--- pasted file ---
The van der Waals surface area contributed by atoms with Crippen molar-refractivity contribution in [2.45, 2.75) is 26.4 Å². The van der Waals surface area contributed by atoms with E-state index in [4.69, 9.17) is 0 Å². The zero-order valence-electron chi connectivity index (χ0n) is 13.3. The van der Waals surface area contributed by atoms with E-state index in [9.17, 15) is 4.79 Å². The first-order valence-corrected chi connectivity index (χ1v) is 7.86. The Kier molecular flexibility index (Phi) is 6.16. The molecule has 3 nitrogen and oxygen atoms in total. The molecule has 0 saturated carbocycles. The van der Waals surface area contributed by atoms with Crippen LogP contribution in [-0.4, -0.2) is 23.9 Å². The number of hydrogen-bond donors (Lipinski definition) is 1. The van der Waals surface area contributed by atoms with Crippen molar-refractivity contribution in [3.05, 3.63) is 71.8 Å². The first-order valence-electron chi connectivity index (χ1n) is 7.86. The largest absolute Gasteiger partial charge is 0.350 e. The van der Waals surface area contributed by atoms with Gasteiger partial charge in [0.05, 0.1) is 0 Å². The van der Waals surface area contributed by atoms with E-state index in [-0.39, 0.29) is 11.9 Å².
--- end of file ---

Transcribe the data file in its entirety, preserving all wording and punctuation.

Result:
The van der Waals surface area contributed by atoms with Crippen molar-refractivity contribution in [2.45, 2.75) is 26.4 Å². The van der Waals surface area contributed by atoms with E-state index in [4.69, 9.17) is 0 Å². The zero-order valence-electron chi connectivity index (χ0n) is 13.3. The van der Waals surface area contributed by atoms with E-state index in [9.17, 15) is 4.79 Å². The first-order valence-corrected chi connectivity index (χ1v) is 7.86. The Kier molecular flexibility index (Phi) is 6.16. The molecule has 3 nitrogen and oxygen atoms in total. The molecule has 0 saturated carbocycles. The van der Waals surface area contributed by atoms with Crippen LogP contribution in [-0.4, -0.2) is 23.9 Å². The number of hydrogen-bond donors (Lipinski definition) is 1. The van der Waals surface area contributed by atoms with Crippen molar-refractivity contribution in [3.05, 3.63) is 71.8 Å². The first-order valence-electron chi connectivity index (χ1n) is 7.86. The largest absolute Gasteiger partial charge is 0.350 e. The van der Waals surface area contributed by atoms with Gasteiger partial charge in [0.05, 0.1) is 0 Å². The van der Waals surface area contributed by atoms with E-state index in [-0.39, 0.29) is 11.9 Å².